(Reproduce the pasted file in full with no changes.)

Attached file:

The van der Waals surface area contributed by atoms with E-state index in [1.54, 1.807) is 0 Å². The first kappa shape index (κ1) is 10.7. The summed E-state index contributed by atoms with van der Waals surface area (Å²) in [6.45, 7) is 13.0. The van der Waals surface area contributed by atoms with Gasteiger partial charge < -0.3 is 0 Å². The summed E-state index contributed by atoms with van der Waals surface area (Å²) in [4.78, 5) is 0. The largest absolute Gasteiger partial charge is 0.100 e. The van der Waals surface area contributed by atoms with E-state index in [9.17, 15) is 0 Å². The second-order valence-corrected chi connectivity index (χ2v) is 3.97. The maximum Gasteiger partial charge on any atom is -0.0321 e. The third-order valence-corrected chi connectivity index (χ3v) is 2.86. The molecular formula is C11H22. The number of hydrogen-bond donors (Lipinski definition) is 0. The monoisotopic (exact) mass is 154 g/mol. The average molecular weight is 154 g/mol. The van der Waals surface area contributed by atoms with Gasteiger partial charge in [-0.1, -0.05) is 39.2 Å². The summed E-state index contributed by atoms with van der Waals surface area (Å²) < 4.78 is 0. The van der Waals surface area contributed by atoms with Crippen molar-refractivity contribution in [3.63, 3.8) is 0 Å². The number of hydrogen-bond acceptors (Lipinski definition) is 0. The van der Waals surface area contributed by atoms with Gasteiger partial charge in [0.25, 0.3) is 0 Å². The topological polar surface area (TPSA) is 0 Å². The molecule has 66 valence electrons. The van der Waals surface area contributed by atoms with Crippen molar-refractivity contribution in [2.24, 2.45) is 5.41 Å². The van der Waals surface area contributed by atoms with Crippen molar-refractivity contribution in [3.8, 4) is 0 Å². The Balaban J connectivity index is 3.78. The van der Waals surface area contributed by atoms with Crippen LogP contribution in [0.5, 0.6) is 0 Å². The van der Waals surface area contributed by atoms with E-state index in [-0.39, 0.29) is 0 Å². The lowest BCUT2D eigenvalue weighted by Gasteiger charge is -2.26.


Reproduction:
The van der Waals surface area contributed by atoms with E-state index in [1.54, 1.807) is 0 Å². The first kappa shape index (κ1) is 10.7. The summed E-state index contributed by atoms with van der Waals surface area (Å²) in [6.45, 7) is 13.0. The van der Waals surface area contributed by atoms with Gasteiger partial charge < -0.3 is 0 Å². The summed E-state index contributed by atoms with van der Waals surface area (Å²) in [4.78, 5) is 0. The largest absolute Gasteiger partial charge is 0.100 e. The van der Waals surface area contributed by atoms with E-state index in [9.17, 15) is 0 Å². The second-order valence-corrected chi connectivity index (χ2v) is 3.97. The maximum Gasteiger partial charge on any atom is -0.0321 e. The third-order valence-corrected chi connectivity index (χ3v) is 2.86. The molecular formula is C11H22. The number of hydrogen-bond donors (Lipinski definition) is 0. The monoisotopic (exact) mass is 154 g/mol. The average molecular weight is 154 g/mol. The van der Waals surface area contributed by atoms with Gasteiger partial charge in [-0.1, -0.05) is 39.2 Å². The summed E-state index contributed by atoms with van der Waals surface area (Å²) < 4.78 is 0. The van der Waals surface area contributed by atoms with Crippen molar-refractivity contribution in [3.63, 3.8) is 0 Å². The number of hydrogen-bond acceptors (Lipinski definition) is 0. The van der Waals surface area contributed by atoms with Gasteiger partial charge in [0.25, 0.3) is 0 Å². The topological polar surface area (TPSA) is 0 Å². The molecule has 66 valence electrons. The van der Waals surface area contributed by atoms with Crippen molar-refractivity contribution in [2.24, 2.45) is 5.41 Å². The van der Waals surface area contributed by atoms with Crippen molar-refractivity contribution in [3.8, 4) is 0 Å². The Balaban J connectivity index is 3.78. The van der Waals surface area contributed by atoms with Crippen LogP contribution in [0.5, 0.6) is 0 Å². The van der Waals surface area contributed by atoms with E-state index in [-0.39, 0.29) is 0 Å². The lowest BCUT2D eigenvalue weighted by Gasteiger charge is -2.26.